FACEBOOK: Hi, I’m Facebook. ME: Nice to meet you, I’m Ryan. FACEBOOK: What’s your last name? Where do you live? When were you born? What’s your phone number? Is that work or mobile? Can I have your work number too? ME: Facebook, I just met you. FACEBOOK: This is what…
What about our fans? Are they privileged? Let me tell you about Anders. He was one of two male love interests in Dragon Age II, and the only one of the two that would actually make his intentions known to the player without the player expressing interest first. If you were nice to him, he would make a pass at you, and you could turn him down, and that would be the end of it. And some fans REALLY did not like that.
Some of them asked for a gay toggle; because in a game where there’s mature themes, slavery, death, and none of which we offer toggles for, encountering a gay character? OOH, beyond the pale. They didn’t want to be exposed to homosexuality.
And this one fan on our forums posted that he felt too much attention had been spent on women and gays and not enough on straight male gamers. For all of whom he personally spoke, of course. ‘It’s ridiculous that I even have to use a term like Straight Male Gamers, when in the past I would only have to say fans.’ The purpose of the romances in Dragon Age II was to give each type of fan an equal content. Two romances whether you’re male or female, straight or gay.
How upsetting for this particular Straight Male Gamer to realize he wasn’t being catered to. This was not equality to him, but an imbalance; an imbalance of the natural order. He did not want equality, he’s not interested in equality. To him, from his perspective, equality means he’s getting less. Less options? Actually, no, the number of options we had in that game was actually the same number of options that he would have received earlier. What was his issue was the idea that there was attention being spent on other groups, which SHOULD have rightly gone to him.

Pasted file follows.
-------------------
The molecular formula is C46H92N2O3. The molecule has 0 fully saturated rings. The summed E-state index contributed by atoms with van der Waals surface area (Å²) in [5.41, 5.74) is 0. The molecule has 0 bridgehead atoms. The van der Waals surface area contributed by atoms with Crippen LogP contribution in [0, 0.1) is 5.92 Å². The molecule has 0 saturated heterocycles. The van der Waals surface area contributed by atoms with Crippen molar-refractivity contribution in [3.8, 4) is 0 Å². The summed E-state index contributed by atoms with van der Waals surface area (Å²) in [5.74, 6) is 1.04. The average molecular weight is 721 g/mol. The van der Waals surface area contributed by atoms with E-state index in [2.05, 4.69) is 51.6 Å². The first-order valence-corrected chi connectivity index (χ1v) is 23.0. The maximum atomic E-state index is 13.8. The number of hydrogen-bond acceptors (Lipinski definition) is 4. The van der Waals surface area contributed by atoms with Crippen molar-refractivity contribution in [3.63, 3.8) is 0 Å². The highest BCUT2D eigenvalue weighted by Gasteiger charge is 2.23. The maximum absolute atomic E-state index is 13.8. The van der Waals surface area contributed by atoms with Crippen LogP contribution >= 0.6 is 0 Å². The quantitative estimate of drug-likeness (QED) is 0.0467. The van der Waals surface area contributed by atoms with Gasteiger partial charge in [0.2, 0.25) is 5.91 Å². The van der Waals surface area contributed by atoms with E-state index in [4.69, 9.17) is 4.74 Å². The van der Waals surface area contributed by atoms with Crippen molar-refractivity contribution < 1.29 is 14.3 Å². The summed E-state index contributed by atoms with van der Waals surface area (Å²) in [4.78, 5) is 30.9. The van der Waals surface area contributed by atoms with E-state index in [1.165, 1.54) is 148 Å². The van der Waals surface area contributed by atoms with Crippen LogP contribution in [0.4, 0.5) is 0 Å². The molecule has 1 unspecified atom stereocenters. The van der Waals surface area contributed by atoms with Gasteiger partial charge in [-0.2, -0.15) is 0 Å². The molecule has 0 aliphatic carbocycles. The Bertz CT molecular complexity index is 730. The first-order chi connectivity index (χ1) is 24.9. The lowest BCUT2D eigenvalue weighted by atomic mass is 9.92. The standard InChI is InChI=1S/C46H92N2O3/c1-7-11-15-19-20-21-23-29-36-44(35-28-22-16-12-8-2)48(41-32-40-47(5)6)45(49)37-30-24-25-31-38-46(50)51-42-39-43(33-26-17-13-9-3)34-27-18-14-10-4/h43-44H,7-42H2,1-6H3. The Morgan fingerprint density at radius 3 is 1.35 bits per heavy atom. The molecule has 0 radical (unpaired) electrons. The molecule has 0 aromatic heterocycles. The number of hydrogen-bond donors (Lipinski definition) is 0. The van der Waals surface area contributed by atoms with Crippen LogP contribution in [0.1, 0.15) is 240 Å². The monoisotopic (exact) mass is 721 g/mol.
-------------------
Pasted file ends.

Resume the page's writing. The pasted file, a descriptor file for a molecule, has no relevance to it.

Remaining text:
Do ALL straight male gamers feel exactly the same as he does? Absolutely not. In the thread where this came up in fact, there was quite a few guys who came in and identified themselves as straight male gamers and said ‘I actually don’t have an issue with that, as long as I receive an experience I enjoy, I think other people should be able to enjoy that too.’ But if you think that Straight Male Gamer Dude is an outlier among our fanbase, you were not paying attention.
This is Anita Sarkeesian, she’s the author of the Feminist Frequency, a blog which examines tropes in the depiction of women in popular culture. You’ve probably all heard about this, it’s a matter of public record, she announced a Kickstarter to start a web series to look at the tropes in video games and she was subjected to a campaign of vicious abuse and harassment by male gamers. Why? Well, because she represents to these guys the loss of their coveted place in the gaming audience. Never mind that well all know Goddamn well that they’re still at the top of the totem pole. What they see themselves losing is sole proprietorship over their domain. That’s what it is.
Everything that is changing about the gaming industry to accommodate these players, to them, is diluting the purity of gaming which has belonged solely to them. That’s what this is all about. And here’s the thing, I’m pretty certain that our industry fears the scrutiny of those guys way more than the scrutiny of everyone else. Because those are the guys that scream at the top of their lungs, they spend their time on every internet forum, they spend their time making Metacritic reviews. Infuriate them, and you become a target. It’s so much easier to say “Well, that’s what our fans are like. There’s nothing we can do.” And that’s bullshit.
They didn’t set the tone, did they? We set the tone. What we put out there, what we permit, whether it’s on our forums, whether it’s on Xbox Live, the things that we permit we are in effect condoning. What happened to Anita, we the industry, are partly responsible for. We’re in part to blame. And if the idea of moral responsibility doesn’t phase you, consider the idea that the time will probably soon come that this will also amount to legal responsibility.